Why Haven’t You Done Your Estate Plan?

You have done no estate planning – no will, no trust, no financial power of attorney and no health care power of attorney. Congratulations! You are with the majority of Michiganders. Over half of our state’s adult residents have no estate plan. But for you, the big question is “Why not?”

One reason that you may not have done any planning is because you cannot decide what you want to do, who else you want to do what or who you want to get what. It can be overwhelming. You have to determine what you want to happen upon your mental incapacity and after your death. Many decisions have to be made.

There are many options available to you. If you cannot decide, just tentatively put something down that you can live with for the time being. The nice thing about most wills, trusts and powers of attorney is that they are not permanent while you are alive and well. Most all of these documents are revocable which you can change at any time.

Most of these documents only become irrevocable upon your mental incapacity or after your death. Even then, you can still put instructions in certain of these documents so that they can be changed after your mental incapacity or after your death. You are not necessarily permanently locked into the decisions you make when you initially set up your estate plan.

Another reason you may have not have planned is that you do not want to face your own mortality. It is human nature and understandable to fear your own death. You are not alone. Or you may have been brought up in a family in which you just don’t talk about these things. You shouldn’t let this stop you from doing your estate planning.

If you have done no planning, you actually do have a plan. Your state legislators have drafted it for you. Upon your mental disability, the probate court will appoint a conservator to handle your property and finances and a guardian to make decisions regarding you, your health care and living arrangements. Similarly upon your death, your legislators have effectively drafted a will for you and determined who will get what share. Wouldn’t you rather have yourself or someone you choose making those decisions?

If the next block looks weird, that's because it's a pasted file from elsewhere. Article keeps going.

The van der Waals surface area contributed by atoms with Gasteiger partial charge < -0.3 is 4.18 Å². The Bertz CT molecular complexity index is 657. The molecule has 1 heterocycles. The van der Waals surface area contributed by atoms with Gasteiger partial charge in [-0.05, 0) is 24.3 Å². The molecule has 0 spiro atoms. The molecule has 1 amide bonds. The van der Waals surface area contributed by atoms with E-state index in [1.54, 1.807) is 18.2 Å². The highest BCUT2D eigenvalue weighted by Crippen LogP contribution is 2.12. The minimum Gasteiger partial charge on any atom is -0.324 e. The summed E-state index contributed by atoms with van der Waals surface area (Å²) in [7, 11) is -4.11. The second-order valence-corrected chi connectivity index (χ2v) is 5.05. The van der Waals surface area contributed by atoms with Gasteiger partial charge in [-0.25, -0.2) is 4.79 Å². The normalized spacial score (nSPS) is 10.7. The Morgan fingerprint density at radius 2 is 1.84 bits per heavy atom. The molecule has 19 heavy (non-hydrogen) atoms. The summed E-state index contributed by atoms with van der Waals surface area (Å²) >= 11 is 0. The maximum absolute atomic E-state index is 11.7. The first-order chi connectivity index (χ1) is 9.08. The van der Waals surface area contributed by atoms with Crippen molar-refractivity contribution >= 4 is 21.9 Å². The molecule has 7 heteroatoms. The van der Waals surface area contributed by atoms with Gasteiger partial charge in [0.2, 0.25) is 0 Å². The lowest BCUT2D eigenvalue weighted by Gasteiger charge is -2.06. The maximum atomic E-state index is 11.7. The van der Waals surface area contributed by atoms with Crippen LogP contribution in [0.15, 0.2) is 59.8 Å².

Another excuse/reason I have heard why couples have put off doing an estate plan is that the spouses may not be able to agree about how to distribute assets and property after death, or who is going to take care of the minor children when they cannot. Guess what? You and your spouse do not have to agree. These are your documents. It’s your plan. Your instructions can be different than your spouse’s. It’s okay. I have seen spouses, especially in second marriage situations, have completely different estate plans.

If you and your spouse cannot agree who is to be guardian of your minor children when the two of you are gone, you each put down whom you want. I call this the lifetime lottery. The role ends up with the choice of the spouse who lives the longest.

You may have attempted a do-it-yourself estate plan through joint ownership, beneficiary designations, transfer/payable on death designations and/or self-funding a trust. We regularly see these plans blow up and fail to accomplish the individual’s wishes and result in substantial fees and expenses. I have seen life savings lost because accounts were joint and the joint owner was sued.

If you have designated a minor as a beneficiary, upon your death, the probate court would supervise the inheritance in a conservatorship until it is distributed to the beneficiary upon reaching the age of 18. At that time, the beneficiary miraculously gains all the wisdom and insight of adulthood and can handle large sums of money and uses your inheritance to go to college, the University of Corvette.